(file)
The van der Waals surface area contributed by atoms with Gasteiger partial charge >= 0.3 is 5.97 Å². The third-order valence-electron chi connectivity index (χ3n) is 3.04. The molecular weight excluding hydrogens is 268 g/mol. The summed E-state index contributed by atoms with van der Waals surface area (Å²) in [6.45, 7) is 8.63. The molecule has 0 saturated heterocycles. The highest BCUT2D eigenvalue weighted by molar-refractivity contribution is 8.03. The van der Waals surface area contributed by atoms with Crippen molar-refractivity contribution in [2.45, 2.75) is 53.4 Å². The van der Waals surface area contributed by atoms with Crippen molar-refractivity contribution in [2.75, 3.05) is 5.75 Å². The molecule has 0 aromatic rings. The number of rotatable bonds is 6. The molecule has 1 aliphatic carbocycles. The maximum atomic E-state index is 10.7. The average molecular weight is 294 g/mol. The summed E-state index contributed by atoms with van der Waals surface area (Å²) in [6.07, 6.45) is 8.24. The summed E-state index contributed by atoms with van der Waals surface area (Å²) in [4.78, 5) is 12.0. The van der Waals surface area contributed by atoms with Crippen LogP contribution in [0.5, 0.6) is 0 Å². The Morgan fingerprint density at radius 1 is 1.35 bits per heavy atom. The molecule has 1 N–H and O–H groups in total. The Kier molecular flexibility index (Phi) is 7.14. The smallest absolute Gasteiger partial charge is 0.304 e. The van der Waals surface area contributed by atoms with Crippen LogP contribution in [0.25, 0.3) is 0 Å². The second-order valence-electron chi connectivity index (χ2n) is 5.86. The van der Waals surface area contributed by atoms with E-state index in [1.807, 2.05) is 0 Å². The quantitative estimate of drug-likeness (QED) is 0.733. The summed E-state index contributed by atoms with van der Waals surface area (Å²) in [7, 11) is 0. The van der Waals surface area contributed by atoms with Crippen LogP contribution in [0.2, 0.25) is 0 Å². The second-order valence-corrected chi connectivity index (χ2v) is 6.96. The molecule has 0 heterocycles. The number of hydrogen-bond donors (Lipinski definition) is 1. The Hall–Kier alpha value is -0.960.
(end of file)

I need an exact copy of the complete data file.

The van der Waals surface area contributed by atoms with Gasteiger partial charge >= 0.3 is 5.97 Å². The third-order valence-electron chi connectivity index (χ3n) is 3.04. The molecular weight excluding hydrogens is 268 g/mol. The summed E-state index contributed by atoms with van der Waals surface area (Å²) in [6.45, 7) is 8.63. The molecule has 0 saturated heterocycles. The highest BCUT2D eigenvalue weighted by molar-refractivity contribution is 8.03. The van der Waals surface area contributed by atoms with Crippen molar-refractivity contribution in [2.45, 2.75) is 53.4 Å². The van der Waals surface area contributed by atoms with Crippen molar-refractivity contribution in [2.75, 3.05) is 5.75 Å². The molecule has 0 aromatic rings. The number of rotatable bonds is 6. The molecule has 1 aliphatic carbocycles. The maximum atomic E-state index is 10.7. The average molecular weight is 294 g/mol. The summed E-state index contributed by atoms with van der Waals surface area (Å²) in [6.07, 6.45) is 8.24. The summed E-state index contributed by atoms with van der Waals surface area (Å²) in [4.78, 5) is 12.0. The van der Waals surface area contributed by atoms with Crippen LogP contribution in [0.5, 0.6) is 0 Å². The Morgan fingerprint density at radius 1 is 1.35 bits per heavy atom. The molecule has 1 N–H and O–H groups in total. The Kier molecular flexibility index (Phi) is 7.14. The smallest absolute Gasteiger partial charge is 0.304 e. The van der Waals surface area contributed by atoms with Crippen LogP contribution in [0.25, 0.3) is 0 Å². The second-order valence-electron chi connectivity index (χ2n) is 5.86. The van der Waals surface area contributed by atoms with E-state index in [1.807, 2.05) is 0 Å². The quantitative estimate of drug-likeness (QED) is 0.733. The summed E-state index contributed by atoms with van der Waals surface area (Å²) in [7, 11) is 0. The van der Waals surface area contributed by atoms with Crippen LogP contribution in [0.2, 0.25) is 0 Å². The second-order valence-corrected chi connectivity index (χ2v) is 6.96. The molecule has 0 heterocycles. The number of hydrogen-bond donors (Lipinski definition) is 1. The Hall–Kier alpha value is -0.960.